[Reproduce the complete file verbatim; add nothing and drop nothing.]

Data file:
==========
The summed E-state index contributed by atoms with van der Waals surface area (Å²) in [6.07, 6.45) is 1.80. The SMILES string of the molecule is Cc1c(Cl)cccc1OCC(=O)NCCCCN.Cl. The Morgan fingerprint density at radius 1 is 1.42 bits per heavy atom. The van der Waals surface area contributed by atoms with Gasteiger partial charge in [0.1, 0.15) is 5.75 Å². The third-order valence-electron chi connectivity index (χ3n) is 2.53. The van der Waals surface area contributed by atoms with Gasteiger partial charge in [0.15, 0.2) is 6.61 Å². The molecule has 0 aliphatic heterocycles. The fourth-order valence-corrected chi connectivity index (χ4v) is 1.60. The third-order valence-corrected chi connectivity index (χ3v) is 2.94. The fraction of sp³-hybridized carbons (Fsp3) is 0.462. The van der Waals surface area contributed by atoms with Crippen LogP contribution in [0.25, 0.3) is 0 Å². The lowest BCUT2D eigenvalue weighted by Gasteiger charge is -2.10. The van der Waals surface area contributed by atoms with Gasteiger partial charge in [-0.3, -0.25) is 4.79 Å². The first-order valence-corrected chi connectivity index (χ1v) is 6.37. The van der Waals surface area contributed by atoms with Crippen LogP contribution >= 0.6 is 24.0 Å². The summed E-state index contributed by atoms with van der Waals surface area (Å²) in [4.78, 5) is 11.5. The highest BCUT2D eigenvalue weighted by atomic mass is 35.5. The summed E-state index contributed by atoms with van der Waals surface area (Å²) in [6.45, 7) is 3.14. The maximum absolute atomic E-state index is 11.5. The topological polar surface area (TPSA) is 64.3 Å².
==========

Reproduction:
The summed E-state index contributed by atoms with van der Waals surface area (Å²) in [6.07, 6.45) is 1.80. The SMILES string of the molecule is Cc1c(Cl)cccc1OCC(=O)NCCCCN.Cl. The Morgan fingerprint density at radius 1 is 1.42 bits per heavy atom. The van der Waals surface area contributed by atoms with Gasteiger partial charge in [0.1, 0.15) is 5.75 Å². The third-order valence-electron chi connectivity index (χ3n) is 2.53. The van der Waals surface area contributed by atoms with Gasteiger partial charge in [0.15, 0.2) is 6.61 Å². The molecule has 0 aliphatic heterocycles. The fourth-order valence-corrected chi connectivity index (χ4v) is 1.60. The third-order valence-corrected chi connectivity index (χ3v) is 2.94. The fraction of sp³-hybridized carbons (Fsp3) is 0.462. The van der Waals surface area contributed by atoms with Crippen LogP contribution in [0.25, 0.3) is 0 Å². The lowest BCUT2D eigenvalue weighted by Gasteiger charge is -2.10. The van der Waals surface area contributed by atoms with Gasteiger partial charge in [-0.3, -0.25) is 4.79 Å². The first-order valence-corrected chi connectivity index (χ1v) is 6.37. The van der Waals surface area contributed by atoms with Crippen LogP contribution >= 0.6 is 24.0 Å². The summed E-state index contributed by atoms with van der Waals surface area (Å²) in [4.78, 5) is 11.5. The highest BCUT2D eigenvalue weighted by atomic mass is 35.5. The summed E-state index contributed by atoms with van der Waals surface area (Å²) in [6.45, 7) is 3.14. The maximum absolute atomic E-state index is 11.5. The topological polar surface area (TPSA) is 64.3 Å².